‘My Strange Addiction’: Man In Love With His Car May Have Indirectly Inspired a Fashion Line

Reality TV shows aim to show their viewers the unedited and unscripted aspects of the cast members. My Strange Addiction was one of the world’s most-watched reality shows, and it’s understandable why the show garnered so many viewers with every episode.

The show banks on its controversial subject matter to bring in more ratings and viewers. Although it isn’t something many people can openly admit to watching, it, without a doubt, intrigues its viewers. Since its inception, My Strange Addiction has shown fans the strangest obsessions people have, from an excessive amount of surgery to owning plenty of cockroaches. However, one man featured on the show who had a habit with his car might have indirectly inspired a fashion line.

Camera rear view mirror on an Audi e-tron 55 Quattro
Camera rear view mirror on an Audi e-tron 55 Quattro | Sjoerd van der Wal/Getty Images

My Strange Addiction features people with the most bizarre obsessions

My Strange Addiction is a reality show that first aired on TLC in December 2010. The show features people with unusual obsessive behavior ranging from eating non-food items to having a bizarre fixation on objects or beliefs.

Although the show calls its participants’ behavior addictions, medical experts disqualify them as having medical addictions. Some of the show’s subjects include object sexuality, body dysmorphic disorder, exercise bulimia, schizophrenia, and obsessive-compulsive disorder.

The show has been around for six seasons, and in all this time, it has been met with mixed feelings. Although it provides a great pastime to its viewers, many people feel that it glorifies the various disorders aired on the show.

Many of the show’s viewers have expressed concerns about the show’s inability to help the subjects. TV critics have described it as an entertaining freak show, with some questioning why the show only brings in a therapist in the last minute who provides a simplified remedy to the subjects.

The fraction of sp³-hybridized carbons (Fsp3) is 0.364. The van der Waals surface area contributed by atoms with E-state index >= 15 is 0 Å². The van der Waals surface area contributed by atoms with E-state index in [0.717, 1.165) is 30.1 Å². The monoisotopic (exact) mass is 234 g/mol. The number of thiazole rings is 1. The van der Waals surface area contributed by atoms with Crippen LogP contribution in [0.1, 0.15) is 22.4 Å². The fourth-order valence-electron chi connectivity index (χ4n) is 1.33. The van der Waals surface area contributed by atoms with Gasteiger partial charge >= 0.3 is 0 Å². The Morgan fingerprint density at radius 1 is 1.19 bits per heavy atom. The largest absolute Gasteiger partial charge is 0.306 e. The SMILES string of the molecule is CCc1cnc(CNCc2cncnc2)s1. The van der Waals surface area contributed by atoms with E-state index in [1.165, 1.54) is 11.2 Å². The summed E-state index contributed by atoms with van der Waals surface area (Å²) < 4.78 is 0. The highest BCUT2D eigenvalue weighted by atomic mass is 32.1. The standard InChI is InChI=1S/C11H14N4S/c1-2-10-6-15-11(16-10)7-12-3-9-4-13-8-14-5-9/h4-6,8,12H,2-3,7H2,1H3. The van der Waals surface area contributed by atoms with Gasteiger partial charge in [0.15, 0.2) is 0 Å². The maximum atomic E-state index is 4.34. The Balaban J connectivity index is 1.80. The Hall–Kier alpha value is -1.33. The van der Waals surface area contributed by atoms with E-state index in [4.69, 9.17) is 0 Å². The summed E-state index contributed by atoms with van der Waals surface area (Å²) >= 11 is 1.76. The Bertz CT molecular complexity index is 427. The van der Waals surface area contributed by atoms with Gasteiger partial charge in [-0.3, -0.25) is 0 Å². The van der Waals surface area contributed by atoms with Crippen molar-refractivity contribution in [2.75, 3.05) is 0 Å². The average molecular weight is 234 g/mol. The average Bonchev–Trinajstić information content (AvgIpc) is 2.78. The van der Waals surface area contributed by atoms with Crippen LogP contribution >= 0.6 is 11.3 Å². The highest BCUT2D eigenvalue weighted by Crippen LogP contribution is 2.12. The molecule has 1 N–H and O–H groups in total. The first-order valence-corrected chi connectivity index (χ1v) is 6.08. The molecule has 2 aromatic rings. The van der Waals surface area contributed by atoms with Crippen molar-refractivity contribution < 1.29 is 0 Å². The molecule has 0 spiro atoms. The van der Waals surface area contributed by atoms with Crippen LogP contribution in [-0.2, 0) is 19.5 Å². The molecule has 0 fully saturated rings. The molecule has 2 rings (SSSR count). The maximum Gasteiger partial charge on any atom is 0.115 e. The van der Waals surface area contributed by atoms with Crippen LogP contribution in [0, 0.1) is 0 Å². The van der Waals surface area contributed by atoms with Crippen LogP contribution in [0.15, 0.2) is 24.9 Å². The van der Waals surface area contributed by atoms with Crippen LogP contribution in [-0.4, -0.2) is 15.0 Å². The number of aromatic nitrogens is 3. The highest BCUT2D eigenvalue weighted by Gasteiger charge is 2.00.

The show’s authenticity has been scrutinized for some time

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Although some of the issues aired on My Strange Addiction are real cases, some specific cases have led fans to question the series’ authenticity. Many of the show’s fans have raised concerns that some portrayals are falsified or exaggerated for ratings.

A good example includes the episodes where the subjects claim that they are addicted to consuming materials, usually known for their fatality. These include items such as gasoline or even broken glass. In another episode, a ventriloquist called April Brucker talked of her obsessions with puppets.

She told the host how much she loved her puppets and even appeared on the Today show to expound on the issue. However, a friend of hers came out to dispute her story saying that it was Brucker’s sad attempt to get a shot at fame, according to Gawker.

One episode may have inspired a fashion line

My Strange Addiction hasn’t been all bad news for all its participants. Some of the people who appeared on the show have gone on to achieve some fame. For example, Trisha Paytas appeared in one of the show’s episodes, where she talked about her addiction to tanning. After her episode aired, Paytas established a fan base, which is now in the millions. She has a YouTube channel and is almost always involved in controversy and scandals.

An episode of the show that featured a man with a strange obsession with his car got a designer’s attention, according to Screenrant. The man’s condition is called objectum-sexuality. This can be defined as a fixation, usually sexual, to objects. Many of the people with this behavior believe that the objects of their affection are alive. One of the objectum-sexuals who’ve ever appeared on the show includes a man who is obsessed with his inflatable pool toys. Another one is in a committed sexual relationship with a car.

In 2017, one Spanish fashion designer called Alejandro Gomez Palomo named his line of menswear collection ‘Objecto-Sexual’. It is not clear whether Palomo was poking fun at those with the condition or had genuine intentions when labeling his line.